For anyone who has just bought their first DSLR, the next big question is on what accessories they should be buying. Answer to this question depends a lot on what kind of photography a person wants to get into and till what level. Some photographers carry a large array of accessories for all kinds of situations and needs but then they are well established professional photographers. In my opinion, anyone who is just starting into the photography world should only buy accessories depending on their photography needs. In this article, I will provide some information about what accessories should be in every photographer’s bag, be it a professional or amateur.
1. A Good Camera Bag: There is absolutely no second opinion around this. The first thing you need to buy along with your DSLR is a solid camera bag because you want to protect your investment and easily transport it between locations. There are plenty of options available when it comes to choosing the right camera bag and you can easily find one fitting in your budget. Do not however go for a bag just because it is cheap; rather try to find one that will suit you in terms of space and comfort. Some people prefer a backpack while some would rather use a sling-bag or a shoulder bag. While buying a camera bag, look for one that can last long and can hold all your existing accessories while still leaving plenty of space for any new accessories that you may plan to buy so that you do not end up changing your camera bag every time you buy something new.
2. Sturdy Tripod: Another must have accessory. Every photographer must carry a sturdy Tripod for low-light, night and landscape photography. Like camera bags, there are plenty of options available but do not buy cheap plastic tripods that can easily break as this will put your expensive camera at risk. While buying a Tripod, ensure that it can handle weight twice as much your current DSLR and lens.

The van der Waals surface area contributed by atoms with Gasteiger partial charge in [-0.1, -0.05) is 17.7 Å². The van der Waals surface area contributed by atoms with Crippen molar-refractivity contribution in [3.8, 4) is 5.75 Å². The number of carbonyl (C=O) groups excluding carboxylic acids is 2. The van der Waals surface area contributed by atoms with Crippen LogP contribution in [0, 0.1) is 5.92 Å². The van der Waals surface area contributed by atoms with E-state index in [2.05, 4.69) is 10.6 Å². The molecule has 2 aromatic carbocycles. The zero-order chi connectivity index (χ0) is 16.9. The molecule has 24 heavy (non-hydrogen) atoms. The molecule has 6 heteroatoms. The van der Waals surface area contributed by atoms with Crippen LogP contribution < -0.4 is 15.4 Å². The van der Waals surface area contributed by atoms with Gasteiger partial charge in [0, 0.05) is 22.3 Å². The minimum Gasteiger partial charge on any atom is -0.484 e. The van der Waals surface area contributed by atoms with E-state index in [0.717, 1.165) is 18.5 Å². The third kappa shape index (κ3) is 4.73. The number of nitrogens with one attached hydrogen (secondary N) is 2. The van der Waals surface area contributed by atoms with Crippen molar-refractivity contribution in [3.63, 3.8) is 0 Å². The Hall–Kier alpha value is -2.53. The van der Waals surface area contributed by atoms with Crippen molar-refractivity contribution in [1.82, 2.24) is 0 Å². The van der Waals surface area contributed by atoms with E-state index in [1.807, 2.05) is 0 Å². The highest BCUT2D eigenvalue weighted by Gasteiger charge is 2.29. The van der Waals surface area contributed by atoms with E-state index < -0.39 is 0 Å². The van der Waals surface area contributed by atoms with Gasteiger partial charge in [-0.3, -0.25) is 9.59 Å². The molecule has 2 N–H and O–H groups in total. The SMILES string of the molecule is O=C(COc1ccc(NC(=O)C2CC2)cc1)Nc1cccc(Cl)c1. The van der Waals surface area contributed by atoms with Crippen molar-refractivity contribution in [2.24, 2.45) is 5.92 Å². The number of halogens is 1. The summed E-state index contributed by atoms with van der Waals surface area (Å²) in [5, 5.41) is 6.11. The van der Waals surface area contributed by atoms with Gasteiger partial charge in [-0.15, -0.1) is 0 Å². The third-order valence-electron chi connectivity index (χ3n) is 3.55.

3. Additional Lenses: This may be a topic that requires an article of its own but I still thought of mentioning it here. Depending on the kind of photography you intend to get into, you may want to buy additional lenses apart from the one that came with your DSLR. To begin with, buy a lens that offers a better zoom range than your existing lens, a good option would be a 70-300 MM lens. Later as you get hang of photography, you can look into what kind of lenses you need.
4. UV Filter: This is more like a lens protection filter. You screw it in in front of your lens and what it does is to block the harmful Ultraviolet rays from entering the lens but it is just not that. It also acts as a protection layer in front of the lens and keeps the glass from getting damaged in case you bumped your camera into something. It also helps keeping the dust away and keeps the lens clean. Do not believe if someone tells you that it degrades the image quality because it doesn’t.
5. Polarizer: A must have for anyone who is thinking in terms of landscape or architecture photography. A polarizing filter is another piece of glass that you screw in in front of your lens and it helps reducing reflections from objects from water and glass and can be used to darken the sky and bring out clouds, making the scene look more vivid. It also adds amazing contrast to your landscape pictures. Do not keep it on your lens all the time though as a polarizing filter reduces the amount of light passing through and can slow down the camera.
6. Remote: Not costly at all and really handy when you are taking shots at slow shutter speed. As you have probably guessed already, you use a remote to click the picture without touching the camera. Apart from coming in handy on a long lens setup, these are also useful taking your own pictures if you are out there alone.
7. LCD Cover / Protector: This helps keeping the LCD screen of your DSLR safe from getting damaged or scratched. Most DSLR already come with a LCD cover but if for some reason yours did not, then you must buy one.
8. Extra Battery: Another useful accessory while travelling, specially to remote places where recharging your camera battery can be a challenge or if you are planning to shoot for long hours in cold temperatures where batteries will burn faster than they usually do.
9. Padded Neck Strap: The neck straps that come with DSLR are very uncomfortable with almost no padding at all. Keeping a heavy DSLR with a huge lens hanging around your neck for long hours can really be a hassle. A soft padded neck strap really helps keeping the stress off your neck.
10. Lens Cleaning Kit: Dust and dirt in front of your lens can really degrade your image quality in terms of contrast, making the images look dull and cloudy. There are plenty of lens cleaning kits available in the market so finding one that suits your budget shouldn’t be much of a trouble.
These in my opinion are some must have DSLR accessories.